After deliberating with our supervisors, we submitted our abstract. Moving into the fall, we will work on our poster for the online presentation.         

During one of our Tuesday get-togethers, we had the opportunity to visit the Hoover Tower. We walked through the museum to learn about Herbert Hoover and his wife, Lou Henry Hoover, both avid geologists and social activists. We then made our way to the top of the tower, where we could see some fantastic views of Stanford.

The following Thursday, we all toured each other’s workspaces. We showed the other interns around the fossil collection in the geology building. It includes collections from the early 1900s from all over the world. Some of the most remarkable fossils and bones include an entire lion skeleton, a dolphin skull, mammoth molars, and a giant clam shell. We got to tour other labs, including one that studies corals using gas data from ocean water, one that studies arsenic in the soil to find ways to mitigate the effects, and one that explores the magnetic field of meteors, moon rocks, and corals to see how the unique structures were formed and collect data from the magnetic field in outer space.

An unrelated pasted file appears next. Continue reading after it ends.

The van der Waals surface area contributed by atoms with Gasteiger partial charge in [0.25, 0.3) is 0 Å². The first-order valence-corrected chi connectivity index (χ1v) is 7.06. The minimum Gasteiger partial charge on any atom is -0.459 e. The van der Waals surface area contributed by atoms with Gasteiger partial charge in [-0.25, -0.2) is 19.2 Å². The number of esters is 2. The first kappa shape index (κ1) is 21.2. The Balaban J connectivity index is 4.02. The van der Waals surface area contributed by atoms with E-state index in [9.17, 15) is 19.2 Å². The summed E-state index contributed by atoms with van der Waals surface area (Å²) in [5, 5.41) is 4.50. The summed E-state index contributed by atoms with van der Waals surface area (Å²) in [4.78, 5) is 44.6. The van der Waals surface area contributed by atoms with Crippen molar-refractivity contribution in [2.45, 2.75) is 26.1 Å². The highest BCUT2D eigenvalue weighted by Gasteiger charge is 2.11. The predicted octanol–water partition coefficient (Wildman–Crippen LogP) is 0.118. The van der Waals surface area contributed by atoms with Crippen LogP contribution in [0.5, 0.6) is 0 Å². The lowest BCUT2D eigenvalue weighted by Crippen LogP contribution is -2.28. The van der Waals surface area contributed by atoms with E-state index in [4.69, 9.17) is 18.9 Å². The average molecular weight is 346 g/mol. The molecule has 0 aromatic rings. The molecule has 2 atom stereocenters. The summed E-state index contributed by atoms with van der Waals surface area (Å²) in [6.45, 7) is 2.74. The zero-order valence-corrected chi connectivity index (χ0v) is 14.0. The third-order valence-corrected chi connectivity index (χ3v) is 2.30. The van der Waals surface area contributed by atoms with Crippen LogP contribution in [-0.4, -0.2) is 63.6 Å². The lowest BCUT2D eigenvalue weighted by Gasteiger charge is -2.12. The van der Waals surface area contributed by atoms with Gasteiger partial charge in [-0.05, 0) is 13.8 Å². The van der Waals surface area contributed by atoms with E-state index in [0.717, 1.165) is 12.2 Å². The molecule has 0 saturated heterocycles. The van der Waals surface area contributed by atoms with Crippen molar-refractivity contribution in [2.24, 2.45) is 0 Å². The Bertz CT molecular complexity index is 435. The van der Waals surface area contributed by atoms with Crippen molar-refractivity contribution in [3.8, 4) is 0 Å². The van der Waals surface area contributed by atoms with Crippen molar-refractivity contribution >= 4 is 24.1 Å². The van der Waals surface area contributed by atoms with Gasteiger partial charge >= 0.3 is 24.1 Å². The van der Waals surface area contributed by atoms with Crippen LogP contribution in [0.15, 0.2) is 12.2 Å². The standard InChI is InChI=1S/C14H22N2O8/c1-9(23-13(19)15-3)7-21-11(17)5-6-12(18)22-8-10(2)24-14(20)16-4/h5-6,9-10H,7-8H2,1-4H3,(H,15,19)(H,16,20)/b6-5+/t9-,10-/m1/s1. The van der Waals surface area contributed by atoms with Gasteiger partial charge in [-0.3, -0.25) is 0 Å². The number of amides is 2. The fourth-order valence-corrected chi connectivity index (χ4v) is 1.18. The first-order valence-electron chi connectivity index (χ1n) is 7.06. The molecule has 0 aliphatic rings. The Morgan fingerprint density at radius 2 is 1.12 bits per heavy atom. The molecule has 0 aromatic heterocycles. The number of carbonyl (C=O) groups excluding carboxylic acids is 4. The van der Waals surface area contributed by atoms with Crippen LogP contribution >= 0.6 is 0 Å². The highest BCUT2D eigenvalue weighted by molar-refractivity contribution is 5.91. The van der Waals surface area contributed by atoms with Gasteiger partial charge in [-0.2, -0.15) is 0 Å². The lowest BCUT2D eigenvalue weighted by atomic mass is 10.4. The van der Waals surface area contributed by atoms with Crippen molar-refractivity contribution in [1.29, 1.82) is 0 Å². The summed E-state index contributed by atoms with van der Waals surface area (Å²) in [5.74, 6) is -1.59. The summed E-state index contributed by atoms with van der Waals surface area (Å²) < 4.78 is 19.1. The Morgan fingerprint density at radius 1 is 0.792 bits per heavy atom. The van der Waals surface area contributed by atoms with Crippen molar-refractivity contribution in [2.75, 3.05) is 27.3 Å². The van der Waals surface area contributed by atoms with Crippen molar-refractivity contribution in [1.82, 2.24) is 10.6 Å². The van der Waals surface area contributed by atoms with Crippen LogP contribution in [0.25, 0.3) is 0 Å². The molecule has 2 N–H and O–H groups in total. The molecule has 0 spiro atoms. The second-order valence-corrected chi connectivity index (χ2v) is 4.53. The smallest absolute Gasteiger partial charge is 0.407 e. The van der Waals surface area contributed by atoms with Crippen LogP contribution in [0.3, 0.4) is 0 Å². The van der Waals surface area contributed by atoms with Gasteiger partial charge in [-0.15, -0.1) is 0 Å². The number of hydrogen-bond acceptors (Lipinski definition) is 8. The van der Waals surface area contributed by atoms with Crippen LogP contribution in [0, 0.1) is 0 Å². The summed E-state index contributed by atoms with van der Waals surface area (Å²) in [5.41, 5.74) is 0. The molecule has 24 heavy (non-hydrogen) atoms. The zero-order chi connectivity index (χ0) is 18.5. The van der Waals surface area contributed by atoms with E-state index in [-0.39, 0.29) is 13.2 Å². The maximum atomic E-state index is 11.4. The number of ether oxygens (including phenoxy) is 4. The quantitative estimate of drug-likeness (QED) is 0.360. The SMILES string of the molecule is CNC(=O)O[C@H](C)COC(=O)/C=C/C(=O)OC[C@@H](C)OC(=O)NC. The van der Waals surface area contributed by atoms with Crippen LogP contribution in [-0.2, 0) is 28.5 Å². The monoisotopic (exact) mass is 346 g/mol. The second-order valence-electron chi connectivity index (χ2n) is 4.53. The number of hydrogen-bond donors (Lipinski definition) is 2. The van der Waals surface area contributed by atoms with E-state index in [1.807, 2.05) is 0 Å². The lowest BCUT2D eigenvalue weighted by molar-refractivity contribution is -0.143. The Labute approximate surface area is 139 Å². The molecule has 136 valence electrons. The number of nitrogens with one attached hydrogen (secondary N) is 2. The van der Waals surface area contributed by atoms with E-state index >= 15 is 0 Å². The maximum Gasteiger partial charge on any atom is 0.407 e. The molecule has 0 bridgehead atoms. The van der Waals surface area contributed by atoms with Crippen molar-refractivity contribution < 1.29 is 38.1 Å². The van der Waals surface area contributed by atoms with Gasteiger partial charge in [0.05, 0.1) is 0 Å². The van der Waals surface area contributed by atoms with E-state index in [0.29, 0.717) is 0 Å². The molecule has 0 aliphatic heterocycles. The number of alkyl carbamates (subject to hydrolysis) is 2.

One last Tuesday, we toured and made pizzas at the farm. They were delicious! The farm has hundreds of species of fruit, vegetables, and flowers. Some of which we were even able to taste. It was interesting to see how the farm functions as a place of food production and an experimental foreground. Stanford professors use many of the farm plots in various departments to study soil, microbes, engineering, and much more. 

Our last day of the internship will consist of presentations from all the interns. We will each get to learn how everyone spent their summer. I am excited to see what everyone will say.